The Cancer and Cardiovascular Research Building was added to the Biomedical Discovery District in 2013.
It is part of the University of Minnesota in Minneapolis and is a modern $200 million, 280,000ft², building which houses over a thousand scientists and researchers in its state-of-the-art laboratories.
The Cancer and Cardiovascular Research Building consists of three departments: the Lillehei Heart Institute, the Department of Integrative Biology and Physiology, and the Masonic Cancer Center.
Lillehei Heart Institute and the Department of Integrative Biology and Physiology
The scientists and researchers working at the Lillehei Heart Institute and the Department of Integrative Biology and Physiology focus on cardiac regeneration, cardiac development, muscular dystrophy, congenital heart medicine, and genomics.
Cardiovascular Disease Research programs
The Lillehei Heart Institute research programs focus on cardiovascular genomics, heart development, heart regeneration, stem cell therapies, personalized medicine, heart failure, vascular biology, and device design to treat cardiovascular diseases. New research teams and ultramodern research facilities have helped increase grant funding significantly and resulted in five large programmatic grants. The extra funding facilitates collaborations and synergies to promote new therapies.
The Department of Integrative Biology and Physiology (IBP) current research is pioneering in the areas of cardiovascular/muscle, metabolism/obesity and hypertension.
The Masonic Cancer Center
The Masonic Cancer Center is the main designated facility for cancer research. It houses chemical biologists focusing on studying chemical carcinogens as a cause of cancer, and new innovative therapeutic strategies to fight cancer. It lists seven major research programs as the following: carcinogenesis and chemoprevention; cellular mechanisms; genetic mechanisms; immunology; screening, prevention, etiology, and cancer survivorship (SPECS); and transplant biology and therapy.
Cancer Prevention Research Programs
The Carcinogenesis and Chemoprevention Program research themes are tobacco and cancer; chemical and molecular mechanisms of carcinogenesis; and chemoprevention of cancer. The 27 members of the program aim to evaluate the causes, chemical and molecular mechanisms, and prevention of carcinogenesis and to develop practical methods for cancer prevention.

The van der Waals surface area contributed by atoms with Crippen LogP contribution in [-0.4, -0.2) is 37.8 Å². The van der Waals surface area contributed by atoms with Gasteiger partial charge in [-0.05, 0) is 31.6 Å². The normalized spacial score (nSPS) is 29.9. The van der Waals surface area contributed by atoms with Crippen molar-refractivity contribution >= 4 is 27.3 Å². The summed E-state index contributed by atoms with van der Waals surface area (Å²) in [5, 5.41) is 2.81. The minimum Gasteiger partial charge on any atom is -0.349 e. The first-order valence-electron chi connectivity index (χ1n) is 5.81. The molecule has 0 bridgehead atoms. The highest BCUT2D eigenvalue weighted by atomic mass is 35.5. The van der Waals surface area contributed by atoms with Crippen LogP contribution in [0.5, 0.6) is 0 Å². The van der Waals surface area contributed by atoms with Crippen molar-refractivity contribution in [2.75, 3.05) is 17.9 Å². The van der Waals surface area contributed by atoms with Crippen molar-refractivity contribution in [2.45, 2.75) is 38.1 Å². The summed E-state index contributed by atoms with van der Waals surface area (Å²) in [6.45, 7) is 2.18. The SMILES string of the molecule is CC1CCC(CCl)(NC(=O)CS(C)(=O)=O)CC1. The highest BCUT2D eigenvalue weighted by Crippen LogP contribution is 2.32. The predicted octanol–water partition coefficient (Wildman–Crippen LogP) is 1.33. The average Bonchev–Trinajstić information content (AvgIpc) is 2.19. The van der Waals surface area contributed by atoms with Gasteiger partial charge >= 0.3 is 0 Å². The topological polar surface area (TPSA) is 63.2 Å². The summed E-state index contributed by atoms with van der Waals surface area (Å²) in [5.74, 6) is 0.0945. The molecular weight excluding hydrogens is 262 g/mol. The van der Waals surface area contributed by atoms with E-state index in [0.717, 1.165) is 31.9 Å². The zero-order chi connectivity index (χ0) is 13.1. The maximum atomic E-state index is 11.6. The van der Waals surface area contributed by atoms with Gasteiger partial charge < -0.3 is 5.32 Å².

The Cellular Mechanisms program research themes are, Signal Transduction within and between tumor cells; Epigenetic Regulation of the Cancer Transcriptome; and Tumor Stroma Remodeling. The key aim of the programs’ members is to develop new strategies for prevention, early detection, diagnostics and prognosis, and treatment of cancer.
The Genetic Mechanisms (GM) research program has 34 members and is focusing on three specified themes: Cancer gene discovery and analysis; Genome stability; and cancer gene therapy and genome modification.
The Immunology Program is focused on four research themes, namely: Mechanisms of lymphocyte tolerance; Lymphocyte activation and signal transduction; Mechanisms of lymphocyte development and Tumor immunology and immunotherapy. The 21 Immunology program members work on developing immunotherapies that overcome the major obstacles associated with generating a durable immune response against tumor-associated antigens.
The Screening, Prevention, Etiology and Cancer Survivorship (SPECS) Program has 60 members. The SPECS research themes focus on the following: Pediatric and adult cancer epidemiology; Cancer risk reduction and Cancer diagnosis, outcomes, and survivorship. The aim of the program is to understand biological and behavioural factors in the causation or origination of cancer. SPECS ultimate scientific goal would be to reduce behaviours that may lead to cancer or enhance behaviours that decrease the risk of getting cancer.
The Transplant Biology and Therapy Research Program themes are: Hematopoietic reconstitution; immunological reconstitution; Immunological reconstitution; Relapse prevention and treatment. The 41 members strive to minimise or eliminate factors limiting hematopoietic stem cell transplantation. These include regimen-related toxicities, graft-versus-host disease (GVHD), and delayed reconstitution of immunity.